Bats: the flying mammals in dire need of a PR manager
Unveiling the facts and folklore of bats—the world’s only flying mammals.
Beloved by goths, a source of inspiration for comic book heroes and the bane of the fruit grower—bats are many things to many people.
But there’s no denying they play a vital role in their local ecosystems, and Australia is home to a huge variety of species both large and small.
As a natural history museum we know a thing or two about these amazing animals.
The word bat describes a broad array of flying mammals that belong to the order Chiroptera, which roughly translates to ‘hand wing’ in Greek.
Given what they have inspired in popular culture, it is perhaps fitting that their origins are cloaked in mystery.
The earliest known fossil of a confirmed bat is 55 million years old, but like other flying vertebrates (the birds and the pterosaurs), evidence of these early animals is hard to come by.
Their light and fragile skeletons (and presumed life habits) make the chances of their remains lasting long enough to become fossilised quite remote.
Scientists who have examined their DNA though, think bats first appeared around 60 million years ago, after the extinction of the dinosaurs.
After the similarly maligned rodents, bats are the largest and most diverse order of mammals on the planet.
They are found on every continent, except Antarctica.
Until recently, we thought of bats broadly fitting into two main sub-orders—megabats, and microbats—but genetic studies have shown it's a lot more complicated.
The latest interpretation separates bats into Yinpterochiroptera and Yangochiroptera based on their DNA, rather than size and anatomy.
However, there is still some debate about this so for the sake of simplicity we’ll stick to mega and micro bats for now.
The taxonomy (scientific system of naming) of mammal groups doesn’t always perfectly align with their size, but bats are fairly well organised—as long as you don’t mind small megabats and large microbats.
The easiest way to think about megabats is that they eat fruit, so megabat = fruit bat.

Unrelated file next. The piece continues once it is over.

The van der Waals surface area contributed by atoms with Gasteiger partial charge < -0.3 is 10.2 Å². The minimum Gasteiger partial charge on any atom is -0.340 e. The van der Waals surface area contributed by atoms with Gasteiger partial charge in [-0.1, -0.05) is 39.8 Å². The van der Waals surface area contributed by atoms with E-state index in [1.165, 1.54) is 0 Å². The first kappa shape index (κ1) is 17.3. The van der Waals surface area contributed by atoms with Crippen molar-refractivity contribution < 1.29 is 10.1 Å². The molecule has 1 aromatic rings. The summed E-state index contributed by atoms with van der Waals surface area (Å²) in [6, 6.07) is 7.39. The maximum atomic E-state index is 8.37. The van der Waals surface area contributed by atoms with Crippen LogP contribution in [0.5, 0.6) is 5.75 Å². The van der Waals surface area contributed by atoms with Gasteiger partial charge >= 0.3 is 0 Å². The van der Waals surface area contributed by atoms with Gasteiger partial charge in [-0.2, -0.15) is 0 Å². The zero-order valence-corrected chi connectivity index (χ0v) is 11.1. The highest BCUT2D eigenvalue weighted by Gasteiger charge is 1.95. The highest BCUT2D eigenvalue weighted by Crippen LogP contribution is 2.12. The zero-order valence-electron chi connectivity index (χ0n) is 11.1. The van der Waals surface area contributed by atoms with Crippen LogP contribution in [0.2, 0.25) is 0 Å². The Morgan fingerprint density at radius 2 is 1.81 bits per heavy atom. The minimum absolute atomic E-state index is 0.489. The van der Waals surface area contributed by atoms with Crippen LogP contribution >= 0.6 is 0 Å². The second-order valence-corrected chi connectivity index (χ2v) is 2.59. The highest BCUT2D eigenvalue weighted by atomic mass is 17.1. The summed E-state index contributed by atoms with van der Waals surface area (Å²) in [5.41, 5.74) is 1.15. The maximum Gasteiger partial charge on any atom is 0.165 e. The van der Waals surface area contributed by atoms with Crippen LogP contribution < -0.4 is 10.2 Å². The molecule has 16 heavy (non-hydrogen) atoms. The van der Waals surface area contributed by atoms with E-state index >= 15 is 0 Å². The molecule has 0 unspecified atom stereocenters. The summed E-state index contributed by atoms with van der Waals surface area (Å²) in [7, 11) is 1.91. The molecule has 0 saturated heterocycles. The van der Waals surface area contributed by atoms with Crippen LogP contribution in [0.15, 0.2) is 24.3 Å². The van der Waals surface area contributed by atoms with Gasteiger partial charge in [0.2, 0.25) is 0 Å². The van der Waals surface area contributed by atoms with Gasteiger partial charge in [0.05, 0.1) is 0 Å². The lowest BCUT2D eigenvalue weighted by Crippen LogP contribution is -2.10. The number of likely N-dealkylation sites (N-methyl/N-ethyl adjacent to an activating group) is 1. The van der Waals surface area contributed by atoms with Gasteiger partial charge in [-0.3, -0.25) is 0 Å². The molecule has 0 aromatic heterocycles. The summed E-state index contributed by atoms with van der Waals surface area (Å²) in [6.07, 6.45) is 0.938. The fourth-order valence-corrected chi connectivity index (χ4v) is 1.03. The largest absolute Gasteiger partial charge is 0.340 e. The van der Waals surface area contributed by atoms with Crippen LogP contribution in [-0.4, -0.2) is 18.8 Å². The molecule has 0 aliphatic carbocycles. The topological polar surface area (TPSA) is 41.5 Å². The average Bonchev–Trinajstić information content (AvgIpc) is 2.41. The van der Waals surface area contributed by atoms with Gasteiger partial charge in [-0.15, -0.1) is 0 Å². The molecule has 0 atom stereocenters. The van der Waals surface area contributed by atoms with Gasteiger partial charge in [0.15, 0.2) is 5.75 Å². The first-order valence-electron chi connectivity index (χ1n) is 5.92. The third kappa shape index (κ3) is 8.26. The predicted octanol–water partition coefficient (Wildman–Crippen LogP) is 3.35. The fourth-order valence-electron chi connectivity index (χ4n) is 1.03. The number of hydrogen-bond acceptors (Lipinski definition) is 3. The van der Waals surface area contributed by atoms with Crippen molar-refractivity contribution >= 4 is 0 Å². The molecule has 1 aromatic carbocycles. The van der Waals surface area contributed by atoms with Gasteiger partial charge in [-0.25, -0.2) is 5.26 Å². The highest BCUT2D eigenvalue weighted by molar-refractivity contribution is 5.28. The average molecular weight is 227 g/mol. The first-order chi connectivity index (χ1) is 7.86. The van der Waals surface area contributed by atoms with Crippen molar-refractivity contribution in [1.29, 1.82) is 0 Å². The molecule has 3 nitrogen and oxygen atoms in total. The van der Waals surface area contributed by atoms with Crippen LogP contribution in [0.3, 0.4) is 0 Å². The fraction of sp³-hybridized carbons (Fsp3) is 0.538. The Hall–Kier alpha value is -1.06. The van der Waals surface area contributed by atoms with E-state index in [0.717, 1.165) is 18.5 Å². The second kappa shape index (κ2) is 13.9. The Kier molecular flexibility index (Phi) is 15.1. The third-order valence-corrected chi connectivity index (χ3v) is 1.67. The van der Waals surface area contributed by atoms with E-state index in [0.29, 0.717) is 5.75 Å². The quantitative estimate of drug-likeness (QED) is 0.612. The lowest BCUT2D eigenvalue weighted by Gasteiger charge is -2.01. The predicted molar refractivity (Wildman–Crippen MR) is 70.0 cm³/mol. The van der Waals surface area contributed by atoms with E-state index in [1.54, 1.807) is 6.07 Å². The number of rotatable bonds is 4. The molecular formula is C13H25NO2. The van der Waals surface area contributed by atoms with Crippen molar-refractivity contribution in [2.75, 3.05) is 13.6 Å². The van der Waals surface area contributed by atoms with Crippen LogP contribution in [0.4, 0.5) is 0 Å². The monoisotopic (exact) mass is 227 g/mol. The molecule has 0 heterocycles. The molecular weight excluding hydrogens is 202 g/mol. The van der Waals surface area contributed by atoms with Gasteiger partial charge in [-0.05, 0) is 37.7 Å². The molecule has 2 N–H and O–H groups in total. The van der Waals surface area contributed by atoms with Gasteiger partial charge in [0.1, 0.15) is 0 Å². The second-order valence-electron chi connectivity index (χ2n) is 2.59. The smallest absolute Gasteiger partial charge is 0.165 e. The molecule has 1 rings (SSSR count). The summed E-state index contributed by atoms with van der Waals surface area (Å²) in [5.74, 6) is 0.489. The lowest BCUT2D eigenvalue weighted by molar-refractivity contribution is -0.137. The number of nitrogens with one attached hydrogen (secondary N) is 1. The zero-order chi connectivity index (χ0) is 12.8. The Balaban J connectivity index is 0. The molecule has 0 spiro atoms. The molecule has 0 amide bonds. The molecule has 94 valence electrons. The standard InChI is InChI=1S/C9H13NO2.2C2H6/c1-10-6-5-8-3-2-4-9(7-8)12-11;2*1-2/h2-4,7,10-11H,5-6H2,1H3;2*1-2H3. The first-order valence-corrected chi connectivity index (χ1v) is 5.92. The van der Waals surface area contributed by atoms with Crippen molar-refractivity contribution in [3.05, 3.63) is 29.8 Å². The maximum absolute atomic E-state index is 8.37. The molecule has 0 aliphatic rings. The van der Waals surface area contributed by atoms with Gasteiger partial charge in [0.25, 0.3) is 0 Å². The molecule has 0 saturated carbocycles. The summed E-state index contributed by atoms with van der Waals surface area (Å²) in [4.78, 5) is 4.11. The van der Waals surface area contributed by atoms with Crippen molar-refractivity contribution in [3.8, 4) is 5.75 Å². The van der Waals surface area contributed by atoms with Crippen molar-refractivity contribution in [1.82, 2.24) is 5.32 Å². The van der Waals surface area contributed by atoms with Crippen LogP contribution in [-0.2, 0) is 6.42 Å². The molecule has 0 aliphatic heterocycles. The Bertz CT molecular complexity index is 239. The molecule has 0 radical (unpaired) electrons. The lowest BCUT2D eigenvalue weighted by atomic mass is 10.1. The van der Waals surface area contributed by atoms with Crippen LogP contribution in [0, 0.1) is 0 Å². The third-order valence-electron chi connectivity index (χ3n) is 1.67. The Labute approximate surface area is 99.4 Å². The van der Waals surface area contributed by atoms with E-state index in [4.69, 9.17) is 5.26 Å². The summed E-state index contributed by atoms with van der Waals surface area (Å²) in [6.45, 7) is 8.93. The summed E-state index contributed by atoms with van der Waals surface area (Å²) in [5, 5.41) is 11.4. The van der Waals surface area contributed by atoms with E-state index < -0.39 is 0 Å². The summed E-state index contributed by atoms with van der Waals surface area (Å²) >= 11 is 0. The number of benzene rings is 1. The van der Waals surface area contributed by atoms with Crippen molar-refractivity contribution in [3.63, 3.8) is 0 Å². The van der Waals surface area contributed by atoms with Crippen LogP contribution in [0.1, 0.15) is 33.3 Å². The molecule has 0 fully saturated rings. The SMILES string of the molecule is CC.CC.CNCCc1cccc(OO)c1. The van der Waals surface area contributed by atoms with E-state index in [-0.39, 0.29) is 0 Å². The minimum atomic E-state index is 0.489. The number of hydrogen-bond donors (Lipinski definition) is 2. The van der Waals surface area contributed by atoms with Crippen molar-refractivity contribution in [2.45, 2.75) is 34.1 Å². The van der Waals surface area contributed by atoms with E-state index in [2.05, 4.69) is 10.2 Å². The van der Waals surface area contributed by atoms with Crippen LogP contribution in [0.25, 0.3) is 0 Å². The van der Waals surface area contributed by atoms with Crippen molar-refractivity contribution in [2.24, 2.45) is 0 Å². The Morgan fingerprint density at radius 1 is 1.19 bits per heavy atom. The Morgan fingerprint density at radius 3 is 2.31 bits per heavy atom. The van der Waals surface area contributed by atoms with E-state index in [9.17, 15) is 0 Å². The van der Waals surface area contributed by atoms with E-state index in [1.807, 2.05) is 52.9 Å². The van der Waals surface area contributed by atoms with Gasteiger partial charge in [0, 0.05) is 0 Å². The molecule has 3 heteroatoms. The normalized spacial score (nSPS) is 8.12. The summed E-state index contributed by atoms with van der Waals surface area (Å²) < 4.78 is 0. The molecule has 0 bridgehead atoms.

Microbats are a little more varied in their diet and, yes, some do drink blood, but more of that soon.
Stomachs on wings
Fruit Bats, as their name implies, are largely frugivorous and generally roost in colonies in trees.
They have also been known to branch out into eating the nectar from flowers.
Their reputation as insatiable fruit-munchers is well-founded and it’s estimated they can consume over twice their normal body mass of fruit in one night!
That’s quite an effort, considering they have to fly around with all that weight, but fruit bats are quite good at offloading their cargo.
Their seed-riddled poo is vital for the distribution of some plant species (even if they sometimes stain the sheets on your washing line), and the close contact some bats have with flowers makes them important pollinators of some fruits.
Microbats, however, are even more diverse in their diet and behaviour.
The bulk of Australia’s bats reside in this sub-order but being relatively small and insect-eating, they aren’t as easily understood by the average person.
One of the smallest of these is the Little Forest Bat (Vespadelus vulturnus), that weighs only four grams!
Microbats are strictly nocturnal and generally roost in very large numbers in caves or tree hollows.
Most of these feed on insects, using echolocation to zero in on hapless moths and insects.
Some species catch their prey on the wing, like the White-striped Freetail Bat (Tadarida australis).
Have you heard an intermittent ‘ting-ting-ting’ at night?
That’s the sound this bat makes as it hunts, and it’s one of only two bats in Australia that use echolocation audible to humans.
Other bat species, like the Ghost Bat (Macroderma gigas), use their echolocation to hunt prey on the ground—a practice known as ‘gleaning’.
Some larger species of microbat found overseas have been known to hunt birds, lizards, frogs, fish, and even other bats.